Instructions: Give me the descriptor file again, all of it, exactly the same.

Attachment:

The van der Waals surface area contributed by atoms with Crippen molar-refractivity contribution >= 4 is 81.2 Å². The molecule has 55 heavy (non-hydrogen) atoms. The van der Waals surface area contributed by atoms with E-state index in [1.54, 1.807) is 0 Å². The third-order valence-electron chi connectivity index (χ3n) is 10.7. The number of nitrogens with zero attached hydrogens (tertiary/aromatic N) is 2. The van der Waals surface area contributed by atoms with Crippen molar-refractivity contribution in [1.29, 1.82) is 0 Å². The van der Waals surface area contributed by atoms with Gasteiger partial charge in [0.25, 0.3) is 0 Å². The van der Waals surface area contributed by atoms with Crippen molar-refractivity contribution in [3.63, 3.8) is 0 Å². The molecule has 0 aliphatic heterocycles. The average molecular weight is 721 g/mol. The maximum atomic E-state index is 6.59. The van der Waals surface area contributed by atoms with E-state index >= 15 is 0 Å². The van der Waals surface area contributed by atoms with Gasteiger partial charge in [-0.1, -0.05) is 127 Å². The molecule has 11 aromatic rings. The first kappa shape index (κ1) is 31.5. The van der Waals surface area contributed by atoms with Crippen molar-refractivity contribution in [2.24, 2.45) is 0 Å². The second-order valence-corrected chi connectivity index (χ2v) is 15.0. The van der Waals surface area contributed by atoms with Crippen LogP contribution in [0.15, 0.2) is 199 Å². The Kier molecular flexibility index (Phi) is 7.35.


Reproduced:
The van der Waals surface area contributed by atoms with Crippen molar-refractivity contribution >= 4 is 81.2 Å². The molecule has 55 heavy (non-hydrogen) atoms. The van der Waals surface area contributed by atoms with E-state index in [1.54, 1.807) is 0 Å². The third-order valence-electron chi connectivity index (χ3n) is 10.7. The number of nitrogens with zero attached hydrogens (tertiary/aromatic N) is 2. The van der Waals surface area contributed by atoms with Crippen molar-refractivity contribution in [1.29, 1.82) is 0 Å². The van der Waals surface area contributed by atoms with Gasteiger partial charge in [0.25, 0.3) is 0 Å². The van der Waals surface area contributed by atoms with Crippen molar-refractivity contribution in [3.63, 3.8) is 0 Å². The molecule has 0 aliphatic heterocycles. The average molecular weight is 721 g/mol. The maximum atomic E-state index is 6.59. The van der Waals surface area contributed by atoms with E-state index >= 15 is 0 Å². The van der Waals surface area contributed by atoms with Gasteiger partial charge in [-0.1, -0.05) is 127 Å². The molecule has 11 aromatic rings. The first kappa shape index (κ1) is 31.5. The van der Waals surface area contributed by atoms with Crippen molar-refractivity contribution in [2.24, 2.45) is 0 Å². The second-order valence-corrected chi connectivity index (χ2v) is 15.0. The van der Waals surface area contributed by atoms with Crippen LogP contribution in [0.15, 0.2) is 199 Å². The Kier molecular flexibility index (Phi) is 7.35.